Portland cab companies to protest Uber, city
A coalition of Portland taxicab companies will hold a rally in Pioneer Courthouse Square on Tuesday afternoon to demand a voice in the city's negotiations with Uber, the unregulated app-based paid ride service.
The rally is sponsored by the Transportation Fairness Alliance, with includes Broadway Cab, Green Transportation, Portland Taxi Cab Company, Sassys Cab Co., Union Cab PDX, and Radio Cab.
The alliance was a formed after Mayor Charlie Hales appointed a Private For Hire Transportation Innovation Task Force to develop new rules for taxis and other city-regulated private transportation companies, including limousines, pedicabs and shuttle services.
Hales appointed the task force as part of a negotiated settlement with Uber. It came after the city filed a lawsuit to keep the company from operating in Portland. Uber agreed to suspend service while the task force meets. Hales has promised the City Council will consider its recommendations at an April 9 hearing.
"We believe everyone should play by the same rules. But for now, we're just trying to get a seat at the table. We've contacted the city to find out more but no one's told us anything," says Radio Cab Superintendent Noah Ernst.
Ernst claims no one in the city has told the cab companies what the task force is going to do. The task force does not include a representative from any of the cab companies, even though it's recommendations could affect their livelihoods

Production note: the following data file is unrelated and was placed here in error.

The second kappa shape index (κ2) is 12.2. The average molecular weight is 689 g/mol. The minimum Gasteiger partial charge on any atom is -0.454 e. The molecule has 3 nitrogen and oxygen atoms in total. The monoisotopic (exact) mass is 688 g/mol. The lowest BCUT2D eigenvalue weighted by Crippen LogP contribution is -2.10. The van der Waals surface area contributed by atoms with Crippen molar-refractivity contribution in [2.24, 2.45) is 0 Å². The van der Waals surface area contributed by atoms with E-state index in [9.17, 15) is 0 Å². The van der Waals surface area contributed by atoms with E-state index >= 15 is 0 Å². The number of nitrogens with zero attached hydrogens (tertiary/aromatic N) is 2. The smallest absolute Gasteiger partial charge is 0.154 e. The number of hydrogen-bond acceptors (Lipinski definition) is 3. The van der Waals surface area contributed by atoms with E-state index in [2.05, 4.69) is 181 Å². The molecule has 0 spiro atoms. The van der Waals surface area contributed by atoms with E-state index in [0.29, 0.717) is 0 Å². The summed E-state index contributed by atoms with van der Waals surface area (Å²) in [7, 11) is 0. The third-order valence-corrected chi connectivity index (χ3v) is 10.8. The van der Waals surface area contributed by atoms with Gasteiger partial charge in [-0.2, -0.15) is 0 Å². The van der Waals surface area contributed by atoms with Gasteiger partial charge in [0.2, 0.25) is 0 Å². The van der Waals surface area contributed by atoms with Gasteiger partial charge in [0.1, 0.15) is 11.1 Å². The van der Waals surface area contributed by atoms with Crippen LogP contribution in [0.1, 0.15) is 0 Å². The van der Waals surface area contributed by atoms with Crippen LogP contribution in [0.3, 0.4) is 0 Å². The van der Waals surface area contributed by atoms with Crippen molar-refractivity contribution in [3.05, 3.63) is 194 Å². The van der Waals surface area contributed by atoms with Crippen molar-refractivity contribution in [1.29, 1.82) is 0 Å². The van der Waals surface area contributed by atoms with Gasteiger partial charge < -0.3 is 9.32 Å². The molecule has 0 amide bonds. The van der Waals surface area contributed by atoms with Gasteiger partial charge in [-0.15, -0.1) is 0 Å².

According to a press release issued by Hale's office on Dec. 18, the task force is going to study and make recommendations on the broad range of issue. They include "whether to continue to limit the total number of permits granted, whether to have a regulated pricing system, mandated criteria (including insurance, inspections and background checks), and accessibility. In addition, the task force will explore how regulatory changes could improve driver earnings and working conditions."
Uber makes money by changing 20 percent of the fares that its drivers collect from passengers. It does not employee drivers directly and does not register as a private for-hire transportation company in any of the cities it operates. As a result, Uber drivers charge less for rides than regulated cab companies.
This has led to protests from taxi companies around the world. Some governments have also banned Uber from operating, including the State of Nevada, where a court ruled the company violates state laws regulating private for-hire transportation companies.